Observe the eruption produced by a black hole after destroying a star

After ten years of research, a group of scientists has come to the conclusion that the bright flash they observed in 2005 at the core of the Arp 299-B galaxy is not an supernova explosion, as it was then considered. It is, as reflected in the recent study published in Science, a jet of material that is expelled by the supermassive black hole, located in the center of the galaxy, after tearing a star. This work has been led by Seppo Mattila, from the University of Turku and Miguel Pérez Torres, & nbsp; from the Institute of Astrophysics of Andalusia (IAA-CSIC), and in which 36 researchers from 26 different institutions participated, including Almudena Alonso Herrero, from the Astrobiology Center.

The authors of the work have done observations in different wavelengths. For this, they have used the Nordic Telescope (NOT), in the Canary Islands, and the Spitzer Space Telescope (NASA) to observe the object in the infrared. In addition, continuous observations were made with multiple radio telescopes, including the European VLBI network (EVN) and the VLBA (Very Long Baseline Array), which combines antennas that are separated by thousands of kilometers and achieves a resolution equivalent to that of would have a telescope with the diameter of the Earth.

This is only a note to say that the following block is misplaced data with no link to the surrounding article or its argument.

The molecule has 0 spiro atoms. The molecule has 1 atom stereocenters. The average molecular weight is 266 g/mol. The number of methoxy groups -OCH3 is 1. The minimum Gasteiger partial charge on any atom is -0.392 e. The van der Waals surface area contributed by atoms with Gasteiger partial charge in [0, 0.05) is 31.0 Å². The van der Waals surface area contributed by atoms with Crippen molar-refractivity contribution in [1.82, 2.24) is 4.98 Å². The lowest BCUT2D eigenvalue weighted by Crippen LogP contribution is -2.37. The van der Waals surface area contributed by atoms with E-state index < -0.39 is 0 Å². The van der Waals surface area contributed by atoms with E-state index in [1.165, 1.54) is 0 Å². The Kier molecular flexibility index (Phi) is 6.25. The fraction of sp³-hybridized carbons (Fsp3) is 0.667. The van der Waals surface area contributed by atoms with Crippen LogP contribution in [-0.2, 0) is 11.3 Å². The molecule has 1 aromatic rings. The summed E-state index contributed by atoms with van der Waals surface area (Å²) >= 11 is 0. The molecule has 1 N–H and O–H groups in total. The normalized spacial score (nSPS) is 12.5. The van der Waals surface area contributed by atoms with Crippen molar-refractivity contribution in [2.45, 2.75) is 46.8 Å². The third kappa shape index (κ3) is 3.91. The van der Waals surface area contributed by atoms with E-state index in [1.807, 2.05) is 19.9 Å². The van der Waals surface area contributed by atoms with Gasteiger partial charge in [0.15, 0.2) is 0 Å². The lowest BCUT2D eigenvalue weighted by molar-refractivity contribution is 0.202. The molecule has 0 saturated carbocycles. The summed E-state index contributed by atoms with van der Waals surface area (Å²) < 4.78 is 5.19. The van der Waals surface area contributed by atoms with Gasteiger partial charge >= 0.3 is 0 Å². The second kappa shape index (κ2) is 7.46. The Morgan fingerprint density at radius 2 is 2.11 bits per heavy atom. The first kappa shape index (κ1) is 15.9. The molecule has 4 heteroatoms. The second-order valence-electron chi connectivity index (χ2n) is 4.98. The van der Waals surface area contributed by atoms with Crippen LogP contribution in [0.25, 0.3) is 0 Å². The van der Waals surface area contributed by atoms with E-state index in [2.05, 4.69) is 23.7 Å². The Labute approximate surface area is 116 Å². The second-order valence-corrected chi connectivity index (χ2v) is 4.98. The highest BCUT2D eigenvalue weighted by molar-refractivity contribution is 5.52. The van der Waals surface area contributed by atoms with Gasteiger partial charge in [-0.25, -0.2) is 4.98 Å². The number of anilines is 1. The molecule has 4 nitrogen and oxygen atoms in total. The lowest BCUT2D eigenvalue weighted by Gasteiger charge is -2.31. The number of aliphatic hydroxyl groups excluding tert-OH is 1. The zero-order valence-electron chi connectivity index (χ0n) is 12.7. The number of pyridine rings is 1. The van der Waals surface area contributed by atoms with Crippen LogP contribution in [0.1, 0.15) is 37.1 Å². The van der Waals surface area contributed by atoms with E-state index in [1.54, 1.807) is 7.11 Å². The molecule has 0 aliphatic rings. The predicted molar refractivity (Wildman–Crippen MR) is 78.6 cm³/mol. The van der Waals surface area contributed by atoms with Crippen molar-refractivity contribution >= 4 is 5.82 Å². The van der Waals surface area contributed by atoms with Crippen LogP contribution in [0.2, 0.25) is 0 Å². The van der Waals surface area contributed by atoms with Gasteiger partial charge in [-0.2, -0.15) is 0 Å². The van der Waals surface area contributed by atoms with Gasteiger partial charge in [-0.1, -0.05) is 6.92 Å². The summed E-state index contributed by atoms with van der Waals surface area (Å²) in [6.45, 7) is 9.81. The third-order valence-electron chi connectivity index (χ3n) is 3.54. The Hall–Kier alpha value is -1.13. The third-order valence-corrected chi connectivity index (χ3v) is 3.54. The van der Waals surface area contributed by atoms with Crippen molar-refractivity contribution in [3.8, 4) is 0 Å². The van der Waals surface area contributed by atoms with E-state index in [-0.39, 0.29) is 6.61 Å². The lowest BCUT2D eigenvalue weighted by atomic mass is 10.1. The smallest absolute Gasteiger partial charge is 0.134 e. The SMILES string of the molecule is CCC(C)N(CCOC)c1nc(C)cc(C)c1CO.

This continued monitoring has allowed them to see how the initial flash expanded in a specific direction, so they could discard other possible scenarios, such as the supernova explosion asserted years before.

Most galaxies harbor supermassive black holes in their central regions. These objects have a gravitational field so intense that even light can not escape. In addition, they show a typical structure, composed of a disk of gas and dust that absorbs the material from its surroundings, as well as a pair of high velocity jets of particles that emerge from the poles.

In the events of tidal disruption, in which the black hole destroys a star, half of the mass is expelled into space, while the other half is absorbed by it. In the case of the Arp 299-B galaxy, its supermassive black hole has ejected the jet of material after tearing a star with between two and six times the mass of the Sun.



Figure: recreation of the eruption produced by a supermassive black hole by tearing a star in the Arp 299-B galaxy. © Sophia Dagnello, NRAO / AUI / NSF; NASA, STScl

 

Fuente: UCC-CAB

 

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